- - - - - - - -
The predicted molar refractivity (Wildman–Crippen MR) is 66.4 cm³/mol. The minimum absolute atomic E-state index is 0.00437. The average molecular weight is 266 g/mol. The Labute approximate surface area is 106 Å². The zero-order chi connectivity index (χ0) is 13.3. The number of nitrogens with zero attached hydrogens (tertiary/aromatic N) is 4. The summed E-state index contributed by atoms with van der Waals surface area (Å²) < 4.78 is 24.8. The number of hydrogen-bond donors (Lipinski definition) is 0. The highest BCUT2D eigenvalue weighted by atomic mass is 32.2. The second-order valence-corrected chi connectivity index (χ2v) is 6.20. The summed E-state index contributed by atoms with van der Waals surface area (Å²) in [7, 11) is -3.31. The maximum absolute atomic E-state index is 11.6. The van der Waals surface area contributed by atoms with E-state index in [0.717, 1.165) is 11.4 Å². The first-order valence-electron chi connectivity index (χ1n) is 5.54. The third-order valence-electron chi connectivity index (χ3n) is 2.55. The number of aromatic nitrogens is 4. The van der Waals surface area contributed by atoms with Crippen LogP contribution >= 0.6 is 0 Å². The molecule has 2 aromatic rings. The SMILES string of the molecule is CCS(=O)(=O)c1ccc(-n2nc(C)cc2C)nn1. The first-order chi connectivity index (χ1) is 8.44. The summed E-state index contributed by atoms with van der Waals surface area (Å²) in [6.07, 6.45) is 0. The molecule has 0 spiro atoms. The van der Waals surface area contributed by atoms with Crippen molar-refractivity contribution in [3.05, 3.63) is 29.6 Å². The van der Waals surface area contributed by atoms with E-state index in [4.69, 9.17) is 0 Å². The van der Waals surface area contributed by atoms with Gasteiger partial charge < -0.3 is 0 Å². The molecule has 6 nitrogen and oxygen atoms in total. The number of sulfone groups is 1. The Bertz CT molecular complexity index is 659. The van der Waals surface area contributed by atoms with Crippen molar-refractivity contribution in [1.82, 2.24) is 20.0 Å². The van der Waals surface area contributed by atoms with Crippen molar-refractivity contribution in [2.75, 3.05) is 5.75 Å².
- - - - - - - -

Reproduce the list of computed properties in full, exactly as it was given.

The predicted molar refractivity (Wildman–Crippen MR) is 66.4 cm³/mol. The minimum absolute atomic E-state index is 0.00437. The average molecular weight is 266 g/mol. The Labute approximate surface area is 106 Å². The zero-order chi connectivity index (χ0) is 13.3. The number of nitrogens with zero attached hydrogens (tertiary/aromatic N) is 4. The summed E-state index contributed by atoms with van der Waals surface area (Å²) < 4.78 is 24.8. The number of hydrogen-bond donors (Lipinski definition) is 0. The highest BCUT2D eigenvalue weighted by atomic mass is 32.2. The second-order valence-corrected chi connectivity index (χ2v) is 6.20. The summed E-state index contributed by atoms with van der Waals surface area (Å²) in [7, 11) is -3.31. The maximum absolute atomic E-state index is 11.6. The van der Waals surface area contributed by atoms with E-state index in [0.717, 1.165) is 11.4 Å². The first-order valence-electron chi connectivity index (χ1n) is 5.54. The third-order valence-electron chi connectivity index (χ3n) is 2.55. The number of aromatic nitrogens is 4. The van der Waals surface area contributed by atoms with Crippen LogP contribution >= 0.6 is 0 Å². The molecule has 2 aromatic rings. The SMILES string of the molecule is CCS(=O)(=O)c1ccc(-n2nc(C)cc2C)nn1. The first-order chi connectivity index (χ1) is 8.44. The summed E-state index contributed by atoms with van der Waals surface area (Å²) in [6.07, 6.45) is 0. The molecule has 0 spiro atoms. The van der Waals surface area contributed by atoms with Crippen molar-refractivity contribution in [3.05, 3.63) is 29.6 Å². The van der Waals surface area contributed by atoms with E-state index in [4.69, 9.17) is 0 Å². The van der Waals surface area contributed by atoms with Gasteiger partial charge < -0.3 is 0 Å². The molecule has 6 nitrogen and oxygen atoms in total. The number of sulfone groups is 1. The Bertz CT molecular complexity index is 659. The van der Waals surface area contributed by atoms with Crippen molar-refractivity contribution in [1.82, 2.24) is 20.0 Å². The van der Waals surface area contributed by atoms with Crippen molar-refractivity contribution in [2.75, 3.05) is 5.75 Å².